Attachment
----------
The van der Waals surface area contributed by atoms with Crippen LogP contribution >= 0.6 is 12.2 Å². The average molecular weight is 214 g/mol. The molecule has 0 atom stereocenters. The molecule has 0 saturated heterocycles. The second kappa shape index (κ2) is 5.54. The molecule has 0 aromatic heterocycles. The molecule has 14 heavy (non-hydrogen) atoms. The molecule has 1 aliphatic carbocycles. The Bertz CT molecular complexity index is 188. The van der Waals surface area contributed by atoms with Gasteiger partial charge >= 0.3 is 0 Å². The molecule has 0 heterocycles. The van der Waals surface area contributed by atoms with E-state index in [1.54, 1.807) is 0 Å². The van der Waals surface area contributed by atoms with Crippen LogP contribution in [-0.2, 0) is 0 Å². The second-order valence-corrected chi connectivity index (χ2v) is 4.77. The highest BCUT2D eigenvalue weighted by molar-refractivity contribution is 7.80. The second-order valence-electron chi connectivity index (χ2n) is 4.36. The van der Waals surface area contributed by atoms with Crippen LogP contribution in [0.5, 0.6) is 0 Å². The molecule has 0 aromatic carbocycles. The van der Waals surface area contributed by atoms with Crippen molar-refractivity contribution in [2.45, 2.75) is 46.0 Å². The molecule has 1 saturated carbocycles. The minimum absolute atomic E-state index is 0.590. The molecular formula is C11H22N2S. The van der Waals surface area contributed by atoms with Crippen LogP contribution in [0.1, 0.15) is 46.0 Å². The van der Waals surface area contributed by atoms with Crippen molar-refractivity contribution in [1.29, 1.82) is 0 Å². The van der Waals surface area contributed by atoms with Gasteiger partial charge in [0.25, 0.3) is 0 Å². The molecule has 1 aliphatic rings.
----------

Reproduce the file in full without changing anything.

The van der Waals surface area contributed by atoms with Crippen LogP contribution >= 0.6 is 12.2 Å². The average molecular weight is 214 g/mol. The molecule has 0 atom stereocenters. The molecule has 0 saturated heterocycles. The second kappa shape index (κ2) is 5.54. The molecule has 0 aromatic heterocycles. The molecule has 14 heavy (non-hydrogen) atoms. The molecule has 1 aliphatic carbocycles. The Bertz CT molecular complexity index is 188. The van der Waals surface area contributed by atoms with Gasteiger partial charge >= 0.3 is 0 Å². The molecule has 0 heterocycles. The van der Waals surface area contributed by atoms with E-state index in [1.54, 1.807) is 0 Å². The van der Waals surface area contributed by atoms with Crippen LogP contribution in [-0.2, 0) is 0 Å². The second-order valence-corrected chi connectivity index (χ2v) is 4.77. The highest BCUT2D eigenvalue weighted by molar-refractivity contribution is 7.80. The second-order valence-electron chi connectivity index (χ2n) is 4.36. The van der Waals surface area contributed by atoms with Crippen LogP contribution in [0.5, 0.6) is 0 Å². The molecule has 0 aromatic carbocycles. The van der Waals surface area contributed by atoms with Crippen molar-refractivity contribution in [2.45, 2.75) is 46.0 Å². The molecule has 1 saturated carbocycles. The minimum absolute atomic E-state index is 0.590. The molecular formula is C11H22N2S. The van der Waals surface area contributed by atoms with Crippen LogP contribution in [0.1, 0.15) is 46.0 Å². The van der Waals surface area contributed by atoms with Crippen molar-refractivity contribution in [1.29, 1.82) is 0 Å². The van der Waals surface area contributed by atoms with Gasteiger partial charge in [0.25, 0.3) is 0 Å². The molecule has 1 aliphatic rings.